“I used to be really impressed by Collins’ moderate approach,” she said, “but now she’s caved in to the president and she’s not very different from the other Republicans in Congress. So many people have sold their souls.”   

Collins’ advertising paints Gideon as risky and untested and as a carpetbagger of sorts. Gideon has lived in Maine since 2004 and has been a state representative since 2012. By contrast, Collins has been in the Senate since 1997 and her family has operated a lumber business in Caribou, Maine since 1844.  

A recent Republican Party ad paints Gideon as a privileged elitist who lived in New York and Paris before buying a million-dollar oceanfront estate in Maine with a 300-foot dock. She has feathered her own nest while doing little to help the state, the ad claims. 

By contrast, Collins brags about using her committee positions to bring home more than $740 million in infrastructure projects. 

With the race so close, the outcome will depend on turnout. In particular, Collins needs Trump voters to show up at the polls and then decide to vote for her while they’re at it, said Schmidt. 

And that effort is being helped by another quirk of Maine election law. Maine awards two of its four electoral votes to the state’s overall winner and one each to the winner of its two congressional districts. Back in 2016, hoping to pull off a razor-thin electoral-college victory, the Trump campaign targeted Maine’s 2nd Congressional District and won it. Trump is trying to do the same thing this year. 

The second district, consisting of the northern part of the state, is the second-most rural district in the entire U.S. On Oct. 19, Vice President Pence was campaigning in tiny Hermon, Maine, population 5,981. Donald Trump Jr. also visited the district this year, as did Trump himself in June when he opened 5,000 square miles of ocean to Maine fishermen that had been placed off-limits by President Obama.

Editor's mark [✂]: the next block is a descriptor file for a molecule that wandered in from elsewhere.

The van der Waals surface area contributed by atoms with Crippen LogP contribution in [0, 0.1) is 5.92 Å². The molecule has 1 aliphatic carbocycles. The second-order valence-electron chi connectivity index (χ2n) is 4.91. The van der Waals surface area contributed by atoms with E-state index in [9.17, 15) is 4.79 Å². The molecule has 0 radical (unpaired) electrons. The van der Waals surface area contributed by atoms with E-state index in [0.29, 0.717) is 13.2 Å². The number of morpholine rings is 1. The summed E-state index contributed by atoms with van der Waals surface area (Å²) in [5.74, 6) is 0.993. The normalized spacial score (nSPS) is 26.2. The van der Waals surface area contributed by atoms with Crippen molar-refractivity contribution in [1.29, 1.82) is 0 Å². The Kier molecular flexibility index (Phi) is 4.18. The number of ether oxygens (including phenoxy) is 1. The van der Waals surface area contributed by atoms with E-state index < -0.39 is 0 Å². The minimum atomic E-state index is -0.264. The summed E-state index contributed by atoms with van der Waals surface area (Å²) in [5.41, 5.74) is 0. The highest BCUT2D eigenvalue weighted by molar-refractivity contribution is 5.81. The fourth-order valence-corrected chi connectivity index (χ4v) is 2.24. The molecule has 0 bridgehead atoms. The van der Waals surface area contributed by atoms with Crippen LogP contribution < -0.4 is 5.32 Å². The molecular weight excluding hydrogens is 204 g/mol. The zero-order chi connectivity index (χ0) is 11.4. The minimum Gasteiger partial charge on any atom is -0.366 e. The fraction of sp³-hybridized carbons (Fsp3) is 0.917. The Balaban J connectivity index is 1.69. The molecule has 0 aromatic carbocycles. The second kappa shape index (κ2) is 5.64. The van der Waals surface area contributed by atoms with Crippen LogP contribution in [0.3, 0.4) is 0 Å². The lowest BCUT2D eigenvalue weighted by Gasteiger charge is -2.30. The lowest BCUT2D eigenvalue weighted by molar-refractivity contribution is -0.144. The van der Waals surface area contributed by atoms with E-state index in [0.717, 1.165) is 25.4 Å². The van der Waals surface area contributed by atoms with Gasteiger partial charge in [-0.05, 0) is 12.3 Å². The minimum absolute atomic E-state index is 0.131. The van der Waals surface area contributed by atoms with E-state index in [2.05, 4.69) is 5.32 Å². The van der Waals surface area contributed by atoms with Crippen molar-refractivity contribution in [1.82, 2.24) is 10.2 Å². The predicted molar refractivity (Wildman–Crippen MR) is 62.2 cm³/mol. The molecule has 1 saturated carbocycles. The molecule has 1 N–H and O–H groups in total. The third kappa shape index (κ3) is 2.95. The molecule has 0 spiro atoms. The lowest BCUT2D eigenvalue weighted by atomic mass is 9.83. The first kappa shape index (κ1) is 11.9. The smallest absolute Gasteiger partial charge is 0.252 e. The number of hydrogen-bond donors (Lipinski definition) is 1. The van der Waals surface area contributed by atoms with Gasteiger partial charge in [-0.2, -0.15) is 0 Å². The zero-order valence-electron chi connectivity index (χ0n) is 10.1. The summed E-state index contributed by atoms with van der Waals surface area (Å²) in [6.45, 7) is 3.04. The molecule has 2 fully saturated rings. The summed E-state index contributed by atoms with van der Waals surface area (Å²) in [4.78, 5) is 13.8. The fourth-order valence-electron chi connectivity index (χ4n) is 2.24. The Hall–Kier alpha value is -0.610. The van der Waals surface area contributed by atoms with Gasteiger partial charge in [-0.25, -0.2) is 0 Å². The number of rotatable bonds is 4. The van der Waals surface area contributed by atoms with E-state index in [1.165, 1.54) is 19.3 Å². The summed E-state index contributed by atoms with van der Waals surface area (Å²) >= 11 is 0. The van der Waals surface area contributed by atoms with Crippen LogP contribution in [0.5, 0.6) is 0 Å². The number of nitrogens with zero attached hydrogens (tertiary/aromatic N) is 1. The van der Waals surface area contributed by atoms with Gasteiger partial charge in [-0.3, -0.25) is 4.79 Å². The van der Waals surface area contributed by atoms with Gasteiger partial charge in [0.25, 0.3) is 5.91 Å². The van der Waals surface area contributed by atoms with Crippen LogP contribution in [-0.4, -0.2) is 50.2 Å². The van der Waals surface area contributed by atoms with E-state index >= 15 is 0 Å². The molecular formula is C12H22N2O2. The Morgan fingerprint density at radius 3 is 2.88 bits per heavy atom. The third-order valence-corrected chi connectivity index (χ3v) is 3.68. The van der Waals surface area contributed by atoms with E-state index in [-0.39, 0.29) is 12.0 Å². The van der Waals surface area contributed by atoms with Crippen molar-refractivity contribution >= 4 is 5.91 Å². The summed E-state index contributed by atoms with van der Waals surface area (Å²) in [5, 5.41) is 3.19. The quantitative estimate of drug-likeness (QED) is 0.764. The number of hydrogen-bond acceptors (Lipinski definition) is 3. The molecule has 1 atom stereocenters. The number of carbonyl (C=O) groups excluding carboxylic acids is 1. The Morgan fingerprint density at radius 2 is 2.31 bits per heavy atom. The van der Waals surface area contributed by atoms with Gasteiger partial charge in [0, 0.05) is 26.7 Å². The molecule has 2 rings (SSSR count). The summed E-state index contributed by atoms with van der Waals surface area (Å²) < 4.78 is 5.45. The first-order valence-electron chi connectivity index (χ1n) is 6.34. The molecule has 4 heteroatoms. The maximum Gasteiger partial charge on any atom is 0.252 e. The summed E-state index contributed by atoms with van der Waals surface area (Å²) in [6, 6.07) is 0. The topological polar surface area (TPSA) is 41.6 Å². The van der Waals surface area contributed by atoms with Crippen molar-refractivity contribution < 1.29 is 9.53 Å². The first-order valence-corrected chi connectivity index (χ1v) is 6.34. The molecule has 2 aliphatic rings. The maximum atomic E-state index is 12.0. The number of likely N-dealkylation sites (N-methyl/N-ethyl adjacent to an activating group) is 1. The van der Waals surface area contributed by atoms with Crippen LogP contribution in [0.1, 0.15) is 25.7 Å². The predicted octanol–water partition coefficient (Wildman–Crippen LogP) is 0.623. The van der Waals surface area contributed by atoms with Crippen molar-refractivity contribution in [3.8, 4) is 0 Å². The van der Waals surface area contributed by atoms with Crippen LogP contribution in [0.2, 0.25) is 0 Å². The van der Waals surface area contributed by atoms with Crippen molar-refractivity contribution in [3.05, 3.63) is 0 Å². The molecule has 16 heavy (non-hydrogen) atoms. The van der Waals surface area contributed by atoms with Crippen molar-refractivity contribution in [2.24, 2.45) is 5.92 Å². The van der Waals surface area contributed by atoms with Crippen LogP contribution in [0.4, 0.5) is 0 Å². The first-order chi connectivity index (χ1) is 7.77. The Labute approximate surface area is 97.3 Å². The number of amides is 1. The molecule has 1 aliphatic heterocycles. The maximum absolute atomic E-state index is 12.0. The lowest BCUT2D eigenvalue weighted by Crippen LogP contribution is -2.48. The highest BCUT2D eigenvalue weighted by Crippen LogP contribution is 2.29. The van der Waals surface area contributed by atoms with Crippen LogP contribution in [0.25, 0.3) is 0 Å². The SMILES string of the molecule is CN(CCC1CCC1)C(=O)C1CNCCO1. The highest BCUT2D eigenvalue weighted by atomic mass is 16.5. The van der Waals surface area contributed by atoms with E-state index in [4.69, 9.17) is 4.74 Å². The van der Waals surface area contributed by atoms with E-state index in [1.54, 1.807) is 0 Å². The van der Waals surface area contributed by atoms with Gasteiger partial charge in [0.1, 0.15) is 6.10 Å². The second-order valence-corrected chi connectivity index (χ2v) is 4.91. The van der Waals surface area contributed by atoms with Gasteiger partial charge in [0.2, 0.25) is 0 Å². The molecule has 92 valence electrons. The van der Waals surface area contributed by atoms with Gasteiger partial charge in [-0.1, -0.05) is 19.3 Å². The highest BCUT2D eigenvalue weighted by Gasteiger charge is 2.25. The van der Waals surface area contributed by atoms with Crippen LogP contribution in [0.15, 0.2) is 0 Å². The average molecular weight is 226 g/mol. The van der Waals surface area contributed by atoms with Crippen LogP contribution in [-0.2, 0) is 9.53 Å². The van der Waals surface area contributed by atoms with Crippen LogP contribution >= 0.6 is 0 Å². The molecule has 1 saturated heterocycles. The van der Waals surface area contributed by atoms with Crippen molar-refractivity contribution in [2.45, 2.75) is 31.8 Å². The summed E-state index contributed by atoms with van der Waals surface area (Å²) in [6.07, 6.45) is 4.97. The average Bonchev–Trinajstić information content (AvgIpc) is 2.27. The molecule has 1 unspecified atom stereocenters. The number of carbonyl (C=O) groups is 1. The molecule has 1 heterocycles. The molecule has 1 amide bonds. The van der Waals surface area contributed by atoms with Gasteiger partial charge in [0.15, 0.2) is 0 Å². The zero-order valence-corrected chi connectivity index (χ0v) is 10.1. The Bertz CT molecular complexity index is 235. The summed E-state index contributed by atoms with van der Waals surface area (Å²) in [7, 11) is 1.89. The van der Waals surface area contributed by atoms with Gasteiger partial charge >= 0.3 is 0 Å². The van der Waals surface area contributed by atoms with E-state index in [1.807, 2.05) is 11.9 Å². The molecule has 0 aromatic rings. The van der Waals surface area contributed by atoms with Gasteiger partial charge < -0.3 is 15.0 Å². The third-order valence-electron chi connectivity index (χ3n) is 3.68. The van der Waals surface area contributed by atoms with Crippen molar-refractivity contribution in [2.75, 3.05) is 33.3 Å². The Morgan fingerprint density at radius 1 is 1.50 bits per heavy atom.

But while the Trump campaign’s efforts in a largely blue state might help Collins, Democrats believe that Trump’s presence also energizes Gideon supporters and have been making efforts to tie Collins to Trump in the public’s mind. In an unprecedented move, the state Democratic Party has been encouraging Democratic voters to put up lawn signs that say “Trump/Collins 2020.” 

Collins has a difficult relationship with the president whom she didn’t support in 2016 and won’t say if she supports this year. After Collins announced that she would vote against Supreme Court nominee Amy Coney Barrett, Trump tweeted that Collins was a disappointment and “not worth the work!” 

The Trump tweet distancing himself from Collins might actually help her with some voters, said Melcher, although he doubts that that was Trump’s strategic intention. 

“Can he play three-dimensional chess well enough to plan that Jedi mind trick?” Melcher asked skeptically. “I just don’t think he thinks over his tweets for a week.” 

In any event, the largely negative tone of the campaign in which Collins and Gideon have constantly criticized each other’s integrity could drive up third-party support and prolong the outcome through two rounds of ranked-choice voting. If the Maine race decides control of the Senate, as it well might, national attention could be focused for weeks on a small number of votes in a state that doesn’t normally grab many headlines. 

If that happens, said Schmidt, “Maine would finally become famous for something other than Stephen King and lobsters.”